13500+ Club Members
100+ Tournament Members

Early Closure of Cockburn Sound Crab Fishery

Recreational fishing for blue swimmer crabs in WA’s Cockburn Sound will end early this year on Wednesday 14 May after concerns about low stock levels. Previously the season was set to close on 15 June 2014. Scientists are not quite sure what has caused the unusually low numbers of crabs and are taking precautionary measures to protect the breeding stocks. Commercial fishers have already done the right thing and implemented their own voluntary closure from 16 April 2014.


blue manna swimmer crabs, cockburn sound, western australia wa


The following information was released by the WA Fisheries on 12 May 2014:


The Department of Fisheries is introducing an early end to the current season for the Cockburn Sound crab fishery, to protect blue swimmer crab breeding stocks and the recreational fishing closure will come into force on Wednesday this week (14 May 2014).


Early closure is a precautionary measure and follows a stock assessment of the Sound’s blue
swimmer crab resource, which is accessed by both commercial and recreational crab fishers.
The decision was made after examining catch and survey data collected between December
2013, when the commercial and recreational fisheries opened, and March 2014. The data showed a significant decline in the number of crabs in Cockburn Sound.


South West Bioregions Manager Tim Nicholas said the department had been working closely
with the State’s peak fishing bodies – Recfishwest and the WA Fishing Industry Council – to
assess the health of the blue swimmer crab stock.


“We all agree the research is providing warning signs and that it is time to cease crab fishing for this season, to provide the Cockburn Sound crab stock some respite,” Mr Nicholas said.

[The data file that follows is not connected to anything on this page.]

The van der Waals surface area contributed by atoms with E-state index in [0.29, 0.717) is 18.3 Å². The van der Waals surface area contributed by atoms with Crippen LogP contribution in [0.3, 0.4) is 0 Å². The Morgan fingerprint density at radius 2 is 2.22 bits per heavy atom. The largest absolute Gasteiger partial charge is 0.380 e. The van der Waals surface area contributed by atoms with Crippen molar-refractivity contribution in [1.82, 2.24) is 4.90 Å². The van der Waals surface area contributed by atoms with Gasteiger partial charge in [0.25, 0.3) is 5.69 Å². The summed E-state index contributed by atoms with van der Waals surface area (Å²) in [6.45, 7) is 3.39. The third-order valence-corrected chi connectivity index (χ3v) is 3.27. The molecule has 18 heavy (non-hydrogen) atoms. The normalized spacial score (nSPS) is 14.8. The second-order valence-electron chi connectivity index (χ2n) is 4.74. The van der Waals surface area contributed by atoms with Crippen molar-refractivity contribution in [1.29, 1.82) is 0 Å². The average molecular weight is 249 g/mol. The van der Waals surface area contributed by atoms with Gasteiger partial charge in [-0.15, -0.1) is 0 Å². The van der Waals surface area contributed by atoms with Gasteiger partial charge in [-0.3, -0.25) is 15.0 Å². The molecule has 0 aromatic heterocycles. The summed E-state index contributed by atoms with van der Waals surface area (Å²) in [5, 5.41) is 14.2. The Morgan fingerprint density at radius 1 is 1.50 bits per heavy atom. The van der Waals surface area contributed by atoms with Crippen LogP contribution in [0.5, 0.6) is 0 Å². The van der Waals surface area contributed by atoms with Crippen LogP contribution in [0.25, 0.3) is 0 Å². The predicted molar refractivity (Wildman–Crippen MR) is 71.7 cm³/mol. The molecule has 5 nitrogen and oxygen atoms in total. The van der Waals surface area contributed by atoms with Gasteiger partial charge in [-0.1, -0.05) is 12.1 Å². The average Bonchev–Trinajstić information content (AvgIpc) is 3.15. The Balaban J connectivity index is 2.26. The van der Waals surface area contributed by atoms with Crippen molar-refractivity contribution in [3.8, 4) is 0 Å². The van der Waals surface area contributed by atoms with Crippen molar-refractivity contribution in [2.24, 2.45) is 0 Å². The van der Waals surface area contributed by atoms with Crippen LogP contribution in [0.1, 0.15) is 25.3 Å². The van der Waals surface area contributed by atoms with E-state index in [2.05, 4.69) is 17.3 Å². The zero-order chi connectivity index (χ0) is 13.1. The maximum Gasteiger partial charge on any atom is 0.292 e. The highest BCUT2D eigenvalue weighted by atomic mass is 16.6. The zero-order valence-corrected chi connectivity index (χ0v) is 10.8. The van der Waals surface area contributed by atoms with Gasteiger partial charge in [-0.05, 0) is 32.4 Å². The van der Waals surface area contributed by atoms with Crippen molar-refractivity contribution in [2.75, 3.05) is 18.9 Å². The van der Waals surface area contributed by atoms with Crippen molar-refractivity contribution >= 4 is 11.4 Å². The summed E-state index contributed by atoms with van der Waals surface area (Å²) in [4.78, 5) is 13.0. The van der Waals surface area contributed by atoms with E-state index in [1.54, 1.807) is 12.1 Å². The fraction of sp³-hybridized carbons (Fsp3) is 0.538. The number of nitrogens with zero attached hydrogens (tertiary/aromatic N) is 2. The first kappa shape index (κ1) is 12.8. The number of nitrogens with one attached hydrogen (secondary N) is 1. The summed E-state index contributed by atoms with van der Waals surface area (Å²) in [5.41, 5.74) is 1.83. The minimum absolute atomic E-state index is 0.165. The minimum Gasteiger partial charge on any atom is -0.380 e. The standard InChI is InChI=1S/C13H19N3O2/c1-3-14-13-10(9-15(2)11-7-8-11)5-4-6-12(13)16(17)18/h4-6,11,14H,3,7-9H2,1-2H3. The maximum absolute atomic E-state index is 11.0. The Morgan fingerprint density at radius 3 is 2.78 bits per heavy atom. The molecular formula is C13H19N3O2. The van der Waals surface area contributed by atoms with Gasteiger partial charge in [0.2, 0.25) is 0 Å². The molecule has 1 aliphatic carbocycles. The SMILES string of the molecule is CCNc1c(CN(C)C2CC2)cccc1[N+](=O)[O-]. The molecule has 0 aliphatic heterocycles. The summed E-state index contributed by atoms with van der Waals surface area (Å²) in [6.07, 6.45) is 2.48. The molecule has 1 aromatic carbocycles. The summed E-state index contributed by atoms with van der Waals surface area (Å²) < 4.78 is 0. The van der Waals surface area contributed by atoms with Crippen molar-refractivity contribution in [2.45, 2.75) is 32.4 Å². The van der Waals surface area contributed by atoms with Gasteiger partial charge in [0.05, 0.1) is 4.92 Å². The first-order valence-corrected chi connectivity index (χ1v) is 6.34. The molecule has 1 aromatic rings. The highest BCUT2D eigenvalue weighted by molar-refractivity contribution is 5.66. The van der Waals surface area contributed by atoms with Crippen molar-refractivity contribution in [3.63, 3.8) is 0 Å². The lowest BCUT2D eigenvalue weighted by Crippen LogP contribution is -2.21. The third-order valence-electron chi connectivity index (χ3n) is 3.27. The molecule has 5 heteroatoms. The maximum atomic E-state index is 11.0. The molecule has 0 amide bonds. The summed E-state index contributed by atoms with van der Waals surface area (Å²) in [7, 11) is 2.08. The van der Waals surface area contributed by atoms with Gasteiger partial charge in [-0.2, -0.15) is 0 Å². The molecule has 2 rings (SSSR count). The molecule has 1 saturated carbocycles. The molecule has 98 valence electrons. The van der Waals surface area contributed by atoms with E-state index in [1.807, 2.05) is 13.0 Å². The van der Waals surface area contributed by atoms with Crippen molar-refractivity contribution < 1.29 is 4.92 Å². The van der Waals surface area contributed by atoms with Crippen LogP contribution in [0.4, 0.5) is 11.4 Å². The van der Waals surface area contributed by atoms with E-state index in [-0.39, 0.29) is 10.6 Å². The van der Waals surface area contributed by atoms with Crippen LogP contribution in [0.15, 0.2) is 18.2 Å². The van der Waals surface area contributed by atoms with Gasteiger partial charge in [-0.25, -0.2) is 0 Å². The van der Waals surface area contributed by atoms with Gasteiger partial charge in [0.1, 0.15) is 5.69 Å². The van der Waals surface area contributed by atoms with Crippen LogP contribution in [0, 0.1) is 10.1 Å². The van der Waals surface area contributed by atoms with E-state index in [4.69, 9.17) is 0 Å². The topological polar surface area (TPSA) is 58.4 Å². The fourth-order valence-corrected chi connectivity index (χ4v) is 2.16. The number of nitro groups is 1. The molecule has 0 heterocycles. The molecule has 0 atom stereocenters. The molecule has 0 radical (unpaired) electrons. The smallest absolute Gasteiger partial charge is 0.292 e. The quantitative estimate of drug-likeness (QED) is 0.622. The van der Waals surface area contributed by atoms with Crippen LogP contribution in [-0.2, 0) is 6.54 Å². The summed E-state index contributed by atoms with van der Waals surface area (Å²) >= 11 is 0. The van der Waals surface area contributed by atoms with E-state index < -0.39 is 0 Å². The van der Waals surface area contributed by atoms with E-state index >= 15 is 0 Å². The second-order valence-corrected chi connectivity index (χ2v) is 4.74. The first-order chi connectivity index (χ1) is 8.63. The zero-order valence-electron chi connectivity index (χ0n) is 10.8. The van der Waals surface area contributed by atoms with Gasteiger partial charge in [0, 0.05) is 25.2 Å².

“It is not yet known what caused the decline in crab numbers; research scientists believe the
major factors are environmental and biological rather than fishing-related. While we cannot
control the environmental and biological factors, we can take precautions to assist with recovery of the breeding stock by reducing all crab fishing activity in the Sound until we know more.”


Mr Nicholas said commercial fishers had implemented a voluntary closure from 16 April and
recent recreational crab fishing activity had begun to drop off, so imposing the formal closure at this time in the year was not expected to be disruptive to the majority of recreational crab fishers.


“This proactive approach mirrors the department’s successful management measures for blue
swimmer crabs in Cockburn Sound in December 2006, when it was closed to commercial and recreational crab fishing for three years,” he said.


“The department has also managed the protection of breeding stock and recovery of other
fisheries impacted by environmental factors, such as rock lobster; WA’s most valuable fishery.
As a normal part of adaptive fisheries management, we take a responsible approach to what the scientific research shows as well as considering the economic and social implications.”


There will be a review of the Cockburn Sound crab fishery in October, prior to decisions being
made about possible re-opening on 15 December 2014. Information about the closure is
available online at www.fish.wa.gov.au.